For instance, in “Day of Absence” the turnabout idea is presented to the audience from the very first moment. Black men in white face (the pun is on the white man minstrel player in blackface) are shown laughing at white men’s ways, putting him solidly down, imitating his foolish mannerisms, silly drawling accent, shambling gait, dim wit. You find a pair of “whites” sunning themselves in the town center. A lazier, duller, dumber pair you’d never hope to see. It takes them some time to notice the change in the town. And when they do notice it, it’s too late. The Black population has entirely disappeared. Now, when the black population of any town disappears, what happens? Chaos. Panic. Pain. For the white population discovers that without its Black servants it can do nothing. (This is almost the same situation the British aristocrats found themselves in James Barrie’s “The Admirable Crichton”).  So, they practically leave their skills. They try every means to lure the Blacks home again—from promises of untold privileges to outright threats of mayhem and massacre if they don’t immediately get back on the job!

Its fine satire, and you’d have to be stone not to get that point.

Daily World, April 1. 1970. | People’s World Archives

The second play “Brotherhood,” deals with a “typical” white, middle-class suburbanite couple who, this evening, are set to entertain for the first time their first Black friends. But to do that is no simple matter. They have to reorganize just about everything in their home to hide the obvious chauvinistic evidences of white living—from the kind of whisky they drink (“Old Crow”) to the kind of bric-a-brac they like: “darkie” hitching-post statuettes, replicas of “Mammies” and Aunt Jemima-type pictures and symbols.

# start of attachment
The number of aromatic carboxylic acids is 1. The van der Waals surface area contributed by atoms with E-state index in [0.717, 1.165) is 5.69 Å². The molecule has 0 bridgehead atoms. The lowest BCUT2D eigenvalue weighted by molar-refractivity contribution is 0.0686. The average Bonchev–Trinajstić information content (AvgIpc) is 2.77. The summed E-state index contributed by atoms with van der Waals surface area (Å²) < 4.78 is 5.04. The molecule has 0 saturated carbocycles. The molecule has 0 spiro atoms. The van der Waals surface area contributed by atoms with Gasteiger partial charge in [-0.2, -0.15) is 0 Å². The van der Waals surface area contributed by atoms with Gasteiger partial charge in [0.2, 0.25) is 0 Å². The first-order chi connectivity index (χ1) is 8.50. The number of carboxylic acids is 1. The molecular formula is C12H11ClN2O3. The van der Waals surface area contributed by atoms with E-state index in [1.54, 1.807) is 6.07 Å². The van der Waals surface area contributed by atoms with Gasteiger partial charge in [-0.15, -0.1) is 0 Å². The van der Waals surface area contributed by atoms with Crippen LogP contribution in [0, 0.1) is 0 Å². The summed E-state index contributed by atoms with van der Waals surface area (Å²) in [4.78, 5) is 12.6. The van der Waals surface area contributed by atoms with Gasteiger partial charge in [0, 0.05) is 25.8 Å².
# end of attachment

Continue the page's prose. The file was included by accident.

The Black couple comes, fall in with the game, both exchange the most outrageous compliments, and then they part. The white couple congratulates themselves that they pulled that encounter off fine, and the Black couple—prove that they had better not delude themselves on their supposed success.

For they go off hating the hypocritical white couple even more—the man symbolically cutting their throats, the woman sticking pins in an effigy of them.

Needless to say, the performances are well-nigh flawless. After all, NEC is a repertory company, and the actors are used to playing together. It shows. In these two plays, it shows very well.



Phillip Bonosky
Phillip Bonosky

Author Phillip Bonosky, a member of the Communist Party since 1938, died March 2, 2013, in Brooklyn, N.Y. He was 96. Known for his labor novels “Burning Valley” and “The Magic Fern,” Bonosky distinguished himself as one of the first U.S. journalists to visit socialist China and one of the few to interview Vietnamese revolutionary leader Ho Chi Minh. He also was one of a handful to witness the removal of the notorious Khmer Rouge in Cambodia, and the destabilization of Afghanistan prior to the rise of the Taliban. In 1981, Bonosky, a journalist for the Daily World, was an eyewitness to America's clandestine war against the Afghanistan government. His book "Afghanistan – Washington’s Secret War," published by International Publishers of New York, is based on the author's personal observation of events in Afghanistan and encompasses a view of U.S. activities there that in hindsight may be recognized as prescient.